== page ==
Tips & Advice on making OCs and Characters

I should’ve made this post a long time ago.

This post had been sitting in the drafts forever and I had finally decided to look through my drafts. Here I am putting together something that was probably old, but could somehow finish it. I will be writing and finishing this post with a freaking gap of about 3 months, so it might get ugly.

This post was originally supposed to be tips from myself on making OCs for yourself and pretty much anything. Different people recommend different things. These are just things that I would do ( which somewhere I’m sure this thing states, but I really don’t feel like revising and editing. ;-; )


The Original Article; Untouched/Not Edited

I made a post about horrible and decent OCs, so why not make a post after it about my advice on making OCs and characters? Here’s some advice coming from my experience of OCs, most of which are from seeing other people’s OCs be torn apart by a fandom’s community. Hope that these are somewhat helpful because you might see them in other places too. c:

The OCs I mention may or may not be the characters I use in my own stories. They don’t really follow any fandom’s rules.

Also, when I mention fandom, I am speaking about a community based around something, like Pokemon, Sonic, anime related, things like that. If you’re making an OC for a fandom, there’s most likely some sort of set of rules when making a character that can limit your options on making a character.

My Tips and Advice in Character Development
  1. If you are making a character for a fandom, try to avoid having any contact with any characters that are already made.
    • Based off of the things I see that people in fandoms hate is if you make your OC related to a “canon” character ( character that’s already made and in the official works. )
      • Relationships that are giant “NOS” in fandoms are sexual relationships, especially with one or more canon characters.
      • Do not make your character the “lost” mother, father, brother, sister, uncle, grandma, grandpa, cousin, etc. People just HATE that. Plus, you can’t even technically do that because in the official works, the company running or showing the official works may have never mention anything about a “lost” family relative.
      • The friend relationships can be “iffy” depending on the people that see your character and your work including your OC and canon characters. I would just suggest avoid these friend relationships as best you can.
  2. Don’t recolor a canon character. Just don’t.
    • If you’re creating an OC, why would you use a recoloring of a canon character and claim it as your own? Technically, you can’t even call that an OC.
      • Avoid using google images as a place to get your finished works.
      • Coloring over screenshots and editing canon characters are only an exception if you aren’t planning to use it as your final work/character. You can use it as a rough draft I guess.
  3. Oh boy, the naming process of your character. I would advice that you have everything but the name finished when you’re thinking of a name for your character, or have nothing done on the character and start with a name.
    • Research your fandom, weird but some people may not actually know the little rules to making a character’s name in their fandom. Make sure the name you’re coming up with follows the rules or guidelines of the fandom you are placing them in.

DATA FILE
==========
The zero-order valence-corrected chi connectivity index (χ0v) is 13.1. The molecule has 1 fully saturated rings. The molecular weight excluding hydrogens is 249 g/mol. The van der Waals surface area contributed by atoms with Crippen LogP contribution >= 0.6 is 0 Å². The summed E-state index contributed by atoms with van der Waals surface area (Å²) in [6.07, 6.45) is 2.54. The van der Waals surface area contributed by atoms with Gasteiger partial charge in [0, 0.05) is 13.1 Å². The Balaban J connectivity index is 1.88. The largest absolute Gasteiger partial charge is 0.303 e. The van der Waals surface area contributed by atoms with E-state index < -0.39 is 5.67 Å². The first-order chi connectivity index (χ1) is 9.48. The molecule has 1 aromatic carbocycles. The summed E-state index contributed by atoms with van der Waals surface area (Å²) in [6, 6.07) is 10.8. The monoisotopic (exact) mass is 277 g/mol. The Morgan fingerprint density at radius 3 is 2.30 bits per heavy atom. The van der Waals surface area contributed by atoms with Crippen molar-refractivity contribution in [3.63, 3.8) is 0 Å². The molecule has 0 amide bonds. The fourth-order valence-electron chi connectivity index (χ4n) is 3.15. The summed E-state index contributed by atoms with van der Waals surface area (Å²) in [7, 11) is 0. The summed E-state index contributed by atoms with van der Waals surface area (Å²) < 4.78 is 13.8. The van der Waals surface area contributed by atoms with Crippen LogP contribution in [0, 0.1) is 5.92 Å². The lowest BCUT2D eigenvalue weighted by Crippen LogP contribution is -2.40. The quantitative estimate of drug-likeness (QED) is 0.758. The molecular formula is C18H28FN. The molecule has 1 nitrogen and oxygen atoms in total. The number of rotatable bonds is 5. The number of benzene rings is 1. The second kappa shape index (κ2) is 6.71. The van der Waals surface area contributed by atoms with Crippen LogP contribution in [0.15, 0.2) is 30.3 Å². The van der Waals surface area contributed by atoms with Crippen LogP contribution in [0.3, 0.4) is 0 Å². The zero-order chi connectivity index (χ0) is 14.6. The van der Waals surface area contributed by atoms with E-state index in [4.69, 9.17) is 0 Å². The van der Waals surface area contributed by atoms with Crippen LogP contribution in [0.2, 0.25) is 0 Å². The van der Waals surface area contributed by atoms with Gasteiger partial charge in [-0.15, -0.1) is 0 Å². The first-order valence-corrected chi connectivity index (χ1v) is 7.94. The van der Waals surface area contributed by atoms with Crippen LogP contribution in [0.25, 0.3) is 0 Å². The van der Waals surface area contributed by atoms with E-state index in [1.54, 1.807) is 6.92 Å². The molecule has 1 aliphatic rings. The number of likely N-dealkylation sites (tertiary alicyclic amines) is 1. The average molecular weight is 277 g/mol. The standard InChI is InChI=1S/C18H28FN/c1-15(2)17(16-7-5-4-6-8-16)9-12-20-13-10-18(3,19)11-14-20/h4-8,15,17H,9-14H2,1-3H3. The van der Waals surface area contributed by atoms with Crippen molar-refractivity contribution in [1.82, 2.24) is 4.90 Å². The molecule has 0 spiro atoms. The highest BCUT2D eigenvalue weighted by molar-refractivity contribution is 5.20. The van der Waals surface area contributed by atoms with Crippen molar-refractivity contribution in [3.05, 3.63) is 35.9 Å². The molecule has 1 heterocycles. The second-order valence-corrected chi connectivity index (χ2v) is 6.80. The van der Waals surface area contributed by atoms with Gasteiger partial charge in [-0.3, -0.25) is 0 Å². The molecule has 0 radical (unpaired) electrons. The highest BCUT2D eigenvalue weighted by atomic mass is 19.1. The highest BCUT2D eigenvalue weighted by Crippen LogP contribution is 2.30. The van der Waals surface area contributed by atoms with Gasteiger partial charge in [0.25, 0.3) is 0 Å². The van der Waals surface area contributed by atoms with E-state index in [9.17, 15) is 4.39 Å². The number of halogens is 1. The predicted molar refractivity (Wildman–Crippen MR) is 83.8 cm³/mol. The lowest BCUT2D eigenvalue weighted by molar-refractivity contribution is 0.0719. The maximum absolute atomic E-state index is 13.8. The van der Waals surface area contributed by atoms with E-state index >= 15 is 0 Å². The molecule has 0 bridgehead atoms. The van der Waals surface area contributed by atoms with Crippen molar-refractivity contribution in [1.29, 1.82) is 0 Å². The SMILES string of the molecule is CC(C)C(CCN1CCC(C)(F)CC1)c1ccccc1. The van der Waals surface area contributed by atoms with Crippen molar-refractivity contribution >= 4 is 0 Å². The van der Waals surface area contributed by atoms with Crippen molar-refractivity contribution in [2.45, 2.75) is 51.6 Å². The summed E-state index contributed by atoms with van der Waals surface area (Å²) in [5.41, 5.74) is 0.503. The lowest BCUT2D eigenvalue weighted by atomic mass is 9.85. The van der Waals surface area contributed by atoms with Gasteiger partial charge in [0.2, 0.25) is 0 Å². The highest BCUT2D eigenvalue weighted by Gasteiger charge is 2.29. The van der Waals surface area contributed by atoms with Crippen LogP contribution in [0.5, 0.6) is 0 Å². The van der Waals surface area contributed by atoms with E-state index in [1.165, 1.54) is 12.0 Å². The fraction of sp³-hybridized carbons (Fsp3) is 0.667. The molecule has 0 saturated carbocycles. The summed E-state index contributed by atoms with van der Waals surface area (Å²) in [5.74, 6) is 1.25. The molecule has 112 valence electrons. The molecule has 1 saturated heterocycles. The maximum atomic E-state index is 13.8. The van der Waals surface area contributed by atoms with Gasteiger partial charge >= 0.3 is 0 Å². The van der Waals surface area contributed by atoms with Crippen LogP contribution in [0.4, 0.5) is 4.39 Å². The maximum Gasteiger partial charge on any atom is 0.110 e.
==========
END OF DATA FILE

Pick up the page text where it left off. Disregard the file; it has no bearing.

• Best and easiest example would be making an OC for Erin Hunter’s “Warrior Cats” series. Don’t make a name like “Dragonwing” but go with something like “Frogleap” or “Moongaze.”
    • Avoid making the longest name as possible. If you come up with a list of names, thing about this; “Which name actually speaks for my character?”
      • Using one of my OCs for example, when you think of the name “Raven” you don’t think of a girl with bright colors and happy as crap. You think of a character with darker colors, which in his case are shades of black and grey.
      • I would suggest looking at real names found through out the world and looks at the backgrounds, origin, and meaning. Things of that nature.
  4. Designing the character can be fun, but like the name it needs to match the character’s personality and the fandom’s rules.

Add Ons/Finishing Above Article

  1. Designing the character can be fun, but like the name it needs to match the character’s personality and the fandom’s rules.

Going off from the above statement; 

  • An example of a good character design for a character with say the name “Red,” people would expect to actually see the character in red or look red.
  • Also, when designing a character, repeating a pattern or an object, just something that appears through out the costume help to boost your character’s appearance.
    • Some people, very few, can actually pull off an OC that looks very random, yet somehow they planned it all out. If you want a character like this, I don’t know what advice to give you.
  • Your character’s story/background/history;
  • Whatever you do, do not relate to anything like; “Parents killed by [ insert the name of said enemy found in fandom/world ]” This will automatically make your character crap in most cases.
  • If you do the above, make it really, really, creative. Like it having to do with something in their design or psychological behavior like mental illnesses found in the real world; examples are, but not limited to;
    1. Depression
    2. Phobias ( extreme fear of something )
    3. Missing limbs or body parts
    4. Borderline Personality disorder

 


Rushed conclusion;

This article is again something I’m just trying to finish up. If you want more advice on making OCs, I’m sure someone out there has a guide of some kind or some advice you can take with you. Sorry that this was kind of crap and might not have made a whole lot of since. ;—-;

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